I wonder though who decides what is a true threat and what is hyperbole in Carl Davidson’s world?  I don’t like what Bill Press says.  Nor do I care for the verbal equivalent of projectile vomiting that typically emanates from the likes of Keith Olberman, Al Franken, Randi Rhodes, or Janeane Garofolo.  Can we force  them to stop talking?  I hope not.  I’d hate to believe that we so blithely would toss aside the first amendment so that our public speech becomes less inflammatory, regardless of who’s wielding the flame thrower.

I happen to take our freedoms more seriously than do Carl Davidson or JD Prose.  One would think that JD, supposedly a journalist who owes his livelihood to those freedoms, would put a bit more thought into his positions.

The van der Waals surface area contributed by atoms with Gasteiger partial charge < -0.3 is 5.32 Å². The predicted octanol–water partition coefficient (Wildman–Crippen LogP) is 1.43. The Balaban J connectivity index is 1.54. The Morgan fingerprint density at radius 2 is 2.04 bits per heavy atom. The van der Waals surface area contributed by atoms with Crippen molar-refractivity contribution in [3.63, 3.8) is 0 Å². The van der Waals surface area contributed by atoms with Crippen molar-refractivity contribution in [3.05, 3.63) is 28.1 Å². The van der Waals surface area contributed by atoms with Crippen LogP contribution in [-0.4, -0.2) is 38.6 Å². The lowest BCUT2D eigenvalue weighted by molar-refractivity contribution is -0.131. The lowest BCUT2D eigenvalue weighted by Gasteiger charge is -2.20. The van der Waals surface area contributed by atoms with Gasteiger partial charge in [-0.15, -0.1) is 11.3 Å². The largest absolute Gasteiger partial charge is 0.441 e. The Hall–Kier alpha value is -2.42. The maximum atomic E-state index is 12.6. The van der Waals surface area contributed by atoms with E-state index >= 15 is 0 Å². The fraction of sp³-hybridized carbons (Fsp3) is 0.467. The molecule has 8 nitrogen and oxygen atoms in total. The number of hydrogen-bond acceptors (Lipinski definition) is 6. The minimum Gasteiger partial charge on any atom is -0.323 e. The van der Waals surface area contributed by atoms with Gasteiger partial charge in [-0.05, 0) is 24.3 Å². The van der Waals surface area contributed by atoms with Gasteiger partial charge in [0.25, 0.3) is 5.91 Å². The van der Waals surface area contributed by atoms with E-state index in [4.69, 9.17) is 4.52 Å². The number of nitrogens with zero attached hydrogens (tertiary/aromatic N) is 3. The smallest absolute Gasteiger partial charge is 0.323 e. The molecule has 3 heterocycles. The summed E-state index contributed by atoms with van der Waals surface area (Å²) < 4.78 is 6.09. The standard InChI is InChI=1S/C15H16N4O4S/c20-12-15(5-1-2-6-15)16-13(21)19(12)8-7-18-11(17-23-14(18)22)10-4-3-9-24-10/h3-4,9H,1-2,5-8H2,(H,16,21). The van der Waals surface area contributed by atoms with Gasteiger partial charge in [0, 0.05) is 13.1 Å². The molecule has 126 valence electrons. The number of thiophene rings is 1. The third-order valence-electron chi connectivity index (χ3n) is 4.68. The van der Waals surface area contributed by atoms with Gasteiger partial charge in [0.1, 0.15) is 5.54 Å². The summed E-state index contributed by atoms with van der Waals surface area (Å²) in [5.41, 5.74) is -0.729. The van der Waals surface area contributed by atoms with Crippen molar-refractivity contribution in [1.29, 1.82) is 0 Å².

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4 Comments leave one →
  1. carldavidson permalink
    April 21, 2009 7:24 am

    I’m not for limiting anyone’s speech by the state, save for the laws of libel and the rather high bar of shouting ‘fire’ in a crowded theater. I called for counter-speech, and the BCT editorial was a good example. Any ‘reigning in’ I hoped would be voluntary and a matter of common sense, from people on all points on the political spectrum. A good number agreed with me, some didn’t. I’m a defender of the 2nd amendment myself, for protection against home invaders and fascists, free-lance or otherwise. But I draw the line a weapons where I have to pull a trigger to fire a round. Fully automatic weapons the government has the responsibility to severely restrict, in my book, and most gun owners, and almost all police, agree with me. And Obama has no intention of moving into my parameters. The claim that he does is all right-wing hype that, as we see, has unintended consequences.

    • April 21, 2009 1:43 pm